Album review: Mudcrutch, ‘2’
Overlook the legend of the original LP, that “Mudcrutch” was a great lost album from the zenith of Southern Rock’s creative and commercial success. Ignore the fact that Mudcrutch, the band, was the launching pad for one of the late-20th century’s most beloved rock-stylists, Tom Petty. You’ll be shocked to find, beyond the hype and the PR spin, that Mudcrutch is a great rock ’n roll band, plain and simple. Light on nostalgia, heavy on optimism, and packed full of classic rock goodness, “2” finds the group — dormant from 1975 to 2008 — sounding as vital as a band a third its age. Mudcrutch approaches its songs with the starry-eyed gaze of a country hippy unsheathing side two of “Eat A Peach,” tearing into each cut with the wide-grinned excitement of a garage band finding its own groove for the first time. The new album is as fiery and romantic as a youthful tryst, a rock ’n’ roll experience unsullied by the inevitable passage of time and unspoiled by the burden of experience.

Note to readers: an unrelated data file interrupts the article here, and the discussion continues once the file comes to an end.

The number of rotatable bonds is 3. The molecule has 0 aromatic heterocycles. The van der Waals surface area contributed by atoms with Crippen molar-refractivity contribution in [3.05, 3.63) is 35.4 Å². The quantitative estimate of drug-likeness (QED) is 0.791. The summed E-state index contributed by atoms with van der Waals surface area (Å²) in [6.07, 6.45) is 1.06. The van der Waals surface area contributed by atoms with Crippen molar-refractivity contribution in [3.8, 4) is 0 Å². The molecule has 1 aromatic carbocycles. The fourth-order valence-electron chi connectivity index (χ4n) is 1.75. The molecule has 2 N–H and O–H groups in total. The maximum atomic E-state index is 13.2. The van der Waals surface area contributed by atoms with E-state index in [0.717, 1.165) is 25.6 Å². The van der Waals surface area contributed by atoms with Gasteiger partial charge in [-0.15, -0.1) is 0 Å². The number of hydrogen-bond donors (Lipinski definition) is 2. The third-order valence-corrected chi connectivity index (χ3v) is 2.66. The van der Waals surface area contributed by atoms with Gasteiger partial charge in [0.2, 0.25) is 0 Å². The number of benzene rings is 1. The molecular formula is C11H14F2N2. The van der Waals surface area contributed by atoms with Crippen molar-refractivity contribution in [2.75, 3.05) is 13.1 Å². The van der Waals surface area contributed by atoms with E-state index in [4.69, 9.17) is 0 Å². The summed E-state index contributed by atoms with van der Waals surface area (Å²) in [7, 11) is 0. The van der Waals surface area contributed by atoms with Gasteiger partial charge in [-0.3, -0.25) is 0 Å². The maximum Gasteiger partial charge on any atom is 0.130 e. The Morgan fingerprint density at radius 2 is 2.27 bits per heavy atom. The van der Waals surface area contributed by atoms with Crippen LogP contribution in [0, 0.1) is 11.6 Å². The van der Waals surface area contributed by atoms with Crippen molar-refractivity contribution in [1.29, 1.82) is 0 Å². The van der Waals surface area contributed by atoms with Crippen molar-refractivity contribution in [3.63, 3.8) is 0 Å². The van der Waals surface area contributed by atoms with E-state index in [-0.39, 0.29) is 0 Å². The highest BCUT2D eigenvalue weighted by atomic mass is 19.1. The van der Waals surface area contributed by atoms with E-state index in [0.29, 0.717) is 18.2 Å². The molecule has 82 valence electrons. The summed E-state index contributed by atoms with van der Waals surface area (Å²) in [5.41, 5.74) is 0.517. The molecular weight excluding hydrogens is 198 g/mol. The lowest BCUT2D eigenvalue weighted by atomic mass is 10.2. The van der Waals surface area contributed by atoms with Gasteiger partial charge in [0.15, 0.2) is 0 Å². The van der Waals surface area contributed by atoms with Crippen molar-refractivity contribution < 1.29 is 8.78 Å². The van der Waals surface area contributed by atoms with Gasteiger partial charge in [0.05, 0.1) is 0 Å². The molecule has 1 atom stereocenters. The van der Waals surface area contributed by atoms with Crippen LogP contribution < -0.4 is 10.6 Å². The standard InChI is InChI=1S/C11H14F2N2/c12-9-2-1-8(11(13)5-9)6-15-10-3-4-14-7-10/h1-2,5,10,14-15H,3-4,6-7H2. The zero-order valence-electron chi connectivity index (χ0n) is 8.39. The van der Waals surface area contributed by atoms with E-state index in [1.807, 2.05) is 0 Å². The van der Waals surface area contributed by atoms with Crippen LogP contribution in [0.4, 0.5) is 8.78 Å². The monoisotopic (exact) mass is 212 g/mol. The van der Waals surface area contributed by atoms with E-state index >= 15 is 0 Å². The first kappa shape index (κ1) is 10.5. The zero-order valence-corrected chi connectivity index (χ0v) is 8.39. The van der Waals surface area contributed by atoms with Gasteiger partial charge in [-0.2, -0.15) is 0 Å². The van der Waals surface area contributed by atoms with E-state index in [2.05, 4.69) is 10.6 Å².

Essential “Beautiful Blue”
Mudcrutch plays the House of Blues on June 15.